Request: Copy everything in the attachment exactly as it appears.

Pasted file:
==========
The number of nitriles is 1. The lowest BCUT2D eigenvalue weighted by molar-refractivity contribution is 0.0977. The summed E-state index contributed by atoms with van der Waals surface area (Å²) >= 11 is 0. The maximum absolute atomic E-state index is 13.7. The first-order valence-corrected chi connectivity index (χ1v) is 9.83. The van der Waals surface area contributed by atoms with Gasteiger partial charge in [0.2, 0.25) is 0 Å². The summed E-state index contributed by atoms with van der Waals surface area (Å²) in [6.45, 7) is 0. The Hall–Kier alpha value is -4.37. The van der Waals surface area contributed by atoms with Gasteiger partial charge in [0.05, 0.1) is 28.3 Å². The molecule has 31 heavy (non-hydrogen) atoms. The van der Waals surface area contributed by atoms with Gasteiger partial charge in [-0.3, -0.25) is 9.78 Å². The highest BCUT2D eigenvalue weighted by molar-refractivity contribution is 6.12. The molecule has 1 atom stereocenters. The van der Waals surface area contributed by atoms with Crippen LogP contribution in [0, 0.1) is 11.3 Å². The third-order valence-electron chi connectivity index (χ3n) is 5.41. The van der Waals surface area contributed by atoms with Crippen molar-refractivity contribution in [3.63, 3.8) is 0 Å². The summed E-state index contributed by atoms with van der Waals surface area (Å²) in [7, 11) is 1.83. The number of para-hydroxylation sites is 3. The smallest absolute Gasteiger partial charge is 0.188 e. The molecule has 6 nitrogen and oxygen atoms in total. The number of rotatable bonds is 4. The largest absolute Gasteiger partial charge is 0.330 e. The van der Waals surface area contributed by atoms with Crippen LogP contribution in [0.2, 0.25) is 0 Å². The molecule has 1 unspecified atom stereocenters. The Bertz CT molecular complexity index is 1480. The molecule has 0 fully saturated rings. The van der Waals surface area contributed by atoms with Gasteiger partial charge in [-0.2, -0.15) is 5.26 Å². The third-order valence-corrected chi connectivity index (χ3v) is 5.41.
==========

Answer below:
The number of nitriles is 1. The lowest BCUT2D eigenvalue weighted by molar-refractivity contribution is 0.0977. The summed E-state index contributed by atoms with van der Waals surface area (Å²) >= 11 is 0. The maximum absolute atomic E-state index is 13.7. The first-order valence-corrected chi connectivity index (χ1v) is 9.83. The van der Waals surface area contributed by atoms with Gasteiger partial charge in [0.2, 0.25) is 0 Å². The summed E-state index contributed by atoms with van der Waals surface area (Å²) in [6.45, 7) is 0. The Hall–Kier alpha value is -4.37. The van der Waals surface area contributed by atoms with Gasteiger partial charge in [0.05, 0.1) is 28.3 Å². The molecule has 31 heavy (non-hydrogen) atoms. The van der Waals surface area contributed by atoms with Gasteiger partial charge in [-0.3, -0.25) is 9.78 Å². The highest BCUT2D eigenvalue weighted by molar-refractivity contribution is 6.12. The molecule has 1 atom stereocenters. The van der Waals surface area contributed by atoms with Crippen LogP contribution in [0, 0.1) is 11.3 Å². The third-order valence-electron chi connectivity index (χ3n) is 5.41. The van der Waals surface area contributed by atoms with Crippen molar-refractivity contribution in [3.63, 3.8) is 0 Å². The summed E-state index contributed by atoms with van der Waals surface area (Å²) in [7, 11) is 1.83. The number of para-hydroxylation sites is 3. The smallest absolute Gasteiger partial charge is 0.188 e. The molecule has 6 nitrogen and oxygen atoms in total. The number of rotatable bonds is 4. The largest absolute Gasteiger partial charge is 0.330 e. The van der Waals surface area contributed by atoms with Crippen LogP contribution in [0.2, 0.25) is 0 Å². The molecule has 1 unspecified atom stereocenters. The Bertz CT molecular complexity index is 1480. The molecule has 0 fully saturated rings. The van der Waals surface area contributed by atoms with Gasteiger partial charge in [-0.2, -0.15) is 5.26 Å². The third-order valence-corrected chi connectivity index (χ3v) is 5.41.